Reducing Pandemic Stress
How One Small Change Made a Big Impact
It has been a while since I addressed chronic stress in my blogs. Since I have started at Healthy UNH, I have written blogs about managing stress during the pandemic, how stress can impact our physical health, and have even written about fun and relaxing techniques to reduce stress.
Now as we are coming up on the one year anniversary of the pandemic, I have been thinking about this “anniversary” the last few days. I have been reflecting on how I have changed over the past year. Including all of my highs and lows. At the beginning of the pandemic, I knew my stress was incredibly high for a while, but I did as many things as I could to make me feel happy and “normal” when the world suddenly came to a halt. I went for walks with my sweet pup, I would facetime friends almost daily, and I even made it a point to get body movements at the end of each Zoom school day. I would make smoothies and elaborate lunches and dinners in efforts to help the time pass. But there was no denying that I was full of anger, frustration, sadness, and even hopelessness. From an outsider's perspective, I was doing all the things you should do when you are feeling down. But in reality, I would cry most nights as I felt the weight of the world crashing down on my shoulders. I went from learning about pandemics in the classroom to living through one over night.
Then weeks turned into months, and some of the pain eased, or maybe I was numb. Looking back, I now know that I was numb. I accepted the fact that things are as they come, and I can only control what I can control. August to December was just a strange time. I would wake up to a new world every day and I felt like I was constantly playing catch up all while trying to start my senior year. Then the announcement of the vaccines came out and I remember the exact moment that I was listening to NPR in my car when I heard the news. I felt the smallest flicker of hope. It was the beginning of the end. But it was also a time that I went through the hardest thing that I have ever had to do. I had to cope with the loss of my sweet pup. My constant companion through the pandemic and childhood. Suddenly, making my elaborate meals and delicious smoothies didn’t seem to matter anymore. Going for daily walks felt wrong, and I rarely used Facetime. It was my tipping point and my glass was overflowing.
At the end of the semester, it was time for my annual physical. Although it was business as usual, my doctor added a few new questions to the list. She asked me things like “how much have you really been drinking?” and “how much control do you feel?”. I knew she was asking them the way she was in efforts to avoid potentially offending or upsetting me. But I knew what she was looking for, so I was honest with her, and I told her that my anxiety and depression were controlling me day in and day out for a while, really since the beginning of the pandemic. So she asked, “do you want to try medication?”. I had a lot of hesitation about this. I remembered that I am getting my Bachelor’s degree in Nutrition and Wellness. I knew that I should be doing the things that make me feel good. I know the science stress and I have spent the past three and a half years living and breathing wellness. Not to mention the horrible and awful stigma that surrounds mental health and the use of medication. So I told her that I would think about it.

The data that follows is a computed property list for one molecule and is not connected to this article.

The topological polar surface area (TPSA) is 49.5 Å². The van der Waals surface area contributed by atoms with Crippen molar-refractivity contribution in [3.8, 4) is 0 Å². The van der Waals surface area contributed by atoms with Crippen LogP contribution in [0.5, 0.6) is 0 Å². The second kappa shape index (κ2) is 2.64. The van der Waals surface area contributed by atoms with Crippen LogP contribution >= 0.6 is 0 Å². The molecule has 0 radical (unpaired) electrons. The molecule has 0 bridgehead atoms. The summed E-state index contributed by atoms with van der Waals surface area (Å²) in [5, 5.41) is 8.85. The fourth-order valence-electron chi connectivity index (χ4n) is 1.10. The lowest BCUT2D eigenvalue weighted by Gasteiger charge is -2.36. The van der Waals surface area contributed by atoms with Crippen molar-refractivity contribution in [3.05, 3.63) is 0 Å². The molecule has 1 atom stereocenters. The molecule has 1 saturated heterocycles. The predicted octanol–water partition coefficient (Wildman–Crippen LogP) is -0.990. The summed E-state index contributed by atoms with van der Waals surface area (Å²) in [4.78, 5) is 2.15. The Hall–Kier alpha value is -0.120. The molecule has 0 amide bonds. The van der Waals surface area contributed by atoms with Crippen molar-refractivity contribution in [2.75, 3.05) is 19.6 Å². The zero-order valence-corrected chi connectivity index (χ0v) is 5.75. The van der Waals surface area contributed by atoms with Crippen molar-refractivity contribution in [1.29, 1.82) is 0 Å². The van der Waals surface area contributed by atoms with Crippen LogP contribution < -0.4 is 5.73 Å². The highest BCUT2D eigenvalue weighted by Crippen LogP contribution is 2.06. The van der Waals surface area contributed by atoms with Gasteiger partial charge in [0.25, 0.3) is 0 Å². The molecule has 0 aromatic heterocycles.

I went home and wondered if it would work. It felt like a last possible solution though. Over time I noticed that things just didn’t bring me the same joy as they used to. My hobbies became chores, and every morning I would wake up looking forward to going back to bed again that night. I spent a lot of time denying my feelings and just pretending that everything was fine. It was time to be honest with myself for the first time in a while, so I decided to send my doctor a message because calling her was too difficult and I asked for a prescription. A few days later I stopped in at the pharmacy to pick up my new prescription and I started taking it the next day. I also told myself that no matter how hard it felt, I would wake up, take my medicine, and do the things I had to do. Laundry still needed to be washed, blogs needed to be written, bills needed to be paid, and I needed to take control of my life again.
A few weeks passed and I noticed that things got a little easier. I was sleeping better, the sun was brighter on my face, and writing blogs didn’t take as long. The medicine was working and I was getting my life back together. My sense of purpose came back and I was able to have a better control on my depression and anxiety.
So I sit here today writing this blog and feeling like myself. This story is not unique in any way either, because I know that millions of people have spent way too long feeling the way that I did. Especially during the past year. It is my intention that someone out there reads this and feels the courage needed to get themselves the help they need, whatever that may look like. Although I know we all have a tough road ahead and the pandemic is not ending anytime soon, I also feel hope. I find it easier to see the joy in things, and I hope you can too. So as we come up on this one year anniversary, I challenge you to be honest with yourself. Be brave and be courageous. Advocate for yourself, and treat yourself with kindness and patience. And above all else, stay safe and be well.
If you find yourself feeling the way that I did, reach out for help. Here at UNH we are fortunate to have services like PACS and SHARPP. To contact PACS, call (603) 862-2090. To contact SHARPP, text (603) 606-9393. To contact UNH Health and Wellness, call (603) 862-9355.